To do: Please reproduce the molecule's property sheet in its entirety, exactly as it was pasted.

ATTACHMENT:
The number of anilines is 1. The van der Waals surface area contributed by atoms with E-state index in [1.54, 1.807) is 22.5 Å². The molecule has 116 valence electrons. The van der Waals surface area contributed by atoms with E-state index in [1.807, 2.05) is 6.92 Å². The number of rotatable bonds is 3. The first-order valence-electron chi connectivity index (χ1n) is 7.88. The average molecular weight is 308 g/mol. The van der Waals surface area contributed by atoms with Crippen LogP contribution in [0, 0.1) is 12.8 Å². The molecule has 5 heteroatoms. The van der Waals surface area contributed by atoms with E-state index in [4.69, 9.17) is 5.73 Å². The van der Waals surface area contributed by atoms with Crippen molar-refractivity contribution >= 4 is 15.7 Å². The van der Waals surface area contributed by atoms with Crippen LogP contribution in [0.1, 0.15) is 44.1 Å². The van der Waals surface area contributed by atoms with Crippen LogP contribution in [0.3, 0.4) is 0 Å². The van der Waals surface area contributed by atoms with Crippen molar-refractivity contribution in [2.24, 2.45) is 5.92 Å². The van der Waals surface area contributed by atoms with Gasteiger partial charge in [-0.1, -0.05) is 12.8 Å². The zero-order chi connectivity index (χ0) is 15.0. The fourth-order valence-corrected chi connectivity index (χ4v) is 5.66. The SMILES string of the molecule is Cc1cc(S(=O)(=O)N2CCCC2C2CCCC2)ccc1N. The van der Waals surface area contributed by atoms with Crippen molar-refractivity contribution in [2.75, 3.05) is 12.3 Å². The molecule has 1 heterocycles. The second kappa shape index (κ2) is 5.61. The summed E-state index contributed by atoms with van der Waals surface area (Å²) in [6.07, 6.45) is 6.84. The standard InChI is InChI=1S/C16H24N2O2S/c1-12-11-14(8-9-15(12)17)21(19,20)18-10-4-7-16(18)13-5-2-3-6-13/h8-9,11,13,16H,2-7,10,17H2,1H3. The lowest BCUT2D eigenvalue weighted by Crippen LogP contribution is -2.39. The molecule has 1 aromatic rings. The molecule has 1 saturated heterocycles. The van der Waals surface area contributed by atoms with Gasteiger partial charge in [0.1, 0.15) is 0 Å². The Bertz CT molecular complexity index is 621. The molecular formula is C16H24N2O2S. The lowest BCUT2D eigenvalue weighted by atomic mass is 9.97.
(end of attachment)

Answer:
The number of anilines is 1. The van der Waals surface area contributed by atoms with E-state index in [1.54, 1.807) is 22.5 Å². The molecule has 116 valence electrons. The van der Waals surface area contributed by atoms with E-state index in [1.807, 2.05) is 6.92 Å². The number of rotatable bonds is 3. The first-order valence-electron chi connectivity index (χ1n) is 7.88. The average molecular weight is 308 g/mol. The van der Waals surface area contributed by atoms with Crippen LogP contribution in [0, 0.1) is 12.8 Å². The molecule has 5 heteroatoms. The van der Waals surface area contributed by atoms with E-state index in [4.69, 9.17) is 5.73 Å². The van der Waals surface area contributed by atoms with Crippen molar-refractivity contribution >= 4 is 15.7 Å². The van der Waals surface area contributed by atoms with Crippen LogP contribution in [0.1, 0.15) is 44.1 Å². The van der Waals surface area contributed by atoms with Crippen LogP contribution in [0.3, 0.4) is 0 Å². The van der Waals surface area contributed by atoms with Crippen molar-refractivity contribution in [2.24, 2.45) is 5.92 Å². The van der Waals surface area contributed by atoms with Gasteiger partial charge in [-0.1, -0.05) is 12.8 Å². The zero-order chi connectivity index (χ0) is 15.0. The fourth-order valence-corrected chi connectivity index (χ4v) is 5.66. The SMILES string of the molecule is Cc1cc(S(=O)(=O)N2CCCC2C2CCCC2)ccc1N. The van der Waals surface area contributed by atoms with Crippen molar-refractivity contribution in [2.75, 3.05) is 12.3 Å². The molecule has 1 heterocycles. The second kappa shape index (κ2) is 5.61. The summed E-state index contributed by atoms with van der Waals surface area (Å²) in [6.07, 6.45) is 6.84. The standard InChI is InChI=1S/C16H24N2O2S/c1-12-11-14(8-9-15(12)17)21(19,20)18-10-4-7-16(18)13-5-2-3-6-13/h8-9,11,13,16H,2-7,10,17H2,1H3. The lowest BCUT2D eigenvalue weighted by Crippen LogP contribution is -2.39. The molecule has 1 aromatic rings. The molecule has 1 saturated heterocycles. The van der Waals surface area contributed by atoms with Gasteiger partial charge in [0.1, 0.15) is 0 Å². The Bertz CT molecular complexity index is 621. The molecular formula is C16H24N2O2S. The lowest BCUT2D eigenvalue weighted by atomic mass is 9.97.